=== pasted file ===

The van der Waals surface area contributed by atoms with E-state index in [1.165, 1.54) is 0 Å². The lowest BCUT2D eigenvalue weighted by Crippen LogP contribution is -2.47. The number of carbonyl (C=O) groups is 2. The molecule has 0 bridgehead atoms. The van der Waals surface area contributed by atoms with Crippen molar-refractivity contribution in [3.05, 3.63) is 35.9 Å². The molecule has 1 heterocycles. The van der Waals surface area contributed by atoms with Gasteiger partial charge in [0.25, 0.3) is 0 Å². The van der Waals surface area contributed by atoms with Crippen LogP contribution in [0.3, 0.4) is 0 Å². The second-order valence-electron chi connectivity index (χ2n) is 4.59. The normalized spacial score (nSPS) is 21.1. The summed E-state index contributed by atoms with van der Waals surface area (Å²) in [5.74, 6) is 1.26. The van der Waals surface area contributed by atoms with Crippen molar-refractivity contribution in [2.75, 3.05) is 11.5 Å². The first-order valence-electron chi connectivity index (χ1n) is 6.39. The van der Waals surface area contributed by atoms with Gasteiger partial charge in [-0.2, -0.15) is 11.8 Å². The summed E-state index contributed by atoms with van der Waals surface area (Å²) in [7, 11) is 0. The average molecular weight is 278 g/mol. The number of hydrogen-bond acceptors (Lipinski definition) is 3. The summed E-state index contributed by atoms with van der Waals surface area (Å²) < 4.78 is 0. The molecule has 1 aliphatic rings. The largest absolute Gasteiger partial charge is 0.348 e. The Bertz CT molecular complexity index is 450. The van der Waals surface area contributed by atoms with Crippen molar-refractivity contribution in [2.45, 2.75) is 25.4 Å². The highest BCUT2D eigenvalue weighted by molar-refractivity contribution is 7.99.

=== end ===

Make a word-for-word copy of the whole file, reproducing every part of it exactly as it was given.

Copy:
The van der Waals surface area contributed by atoms with E-state index in [1.165, 1.54) is 0 Å². The lowest BCUT2D eigenvalue weighted by Crippen LogP contribution is -2.47. The number of carbonyl (C=O) groups is 2. The molecule has 0 bridgehead atoms. The van der Waals surface area contributed by atoms with Crippen molar-refractivity contribution in [3.05, 3.63) is 35.9 Å². The molecule has 1 heterocycles. The van der Waals surface area contributed by atoms with Gasteiger partial charge in [0.25, 0.3) is 0 Å². The van der Waals surface area contributed by atoms with Crippen LogP contribution in [0.3, 0.4) is 0 Å². The second-order valence-electron chi connectivity index (χ2n) is 4.59. The normalized spacial score (nSPS) is 21.1. The summed E-state index contributed by atoms with van der Waals surface area (Å²) in [5.74, 6) is 1.26. The van der Waals surface area contributed by atoms with Crippen molar-refractivity contribution in [2.75, 3.05) is 11.5 Å². The first-order valence-electron chi connectivity index (χ1n) is 6.39. The van der Waals surface area contributed by atoms with Gasteiger partial charge in [-0.2, -0.15) is 11.8 Å². The summed E-state index contributed by atoms with van der Waals surface area (Å²) in [7, 11) is 0. The average molecular weight is 278 g/mol. The number of hydrogen-bond acceptors (Lipinski definition) is 3. The summed E-state index contributed by atoms with van der Waals surface area (Å²) < 4.78 is 0. The molecule has 1 aliphatic rings. The largest absolute Gasteiger partial charge is 0.348 e. The Bertz CT molecular complexity index is 450. The van der Waals surface area contributed by atoms with Crippen molar-refractivity contribution in [2.45, 2.75) is 25.4 Å². The highest BCUT2D eigenvalue weighted by molar-refractivity contribution is 7.99.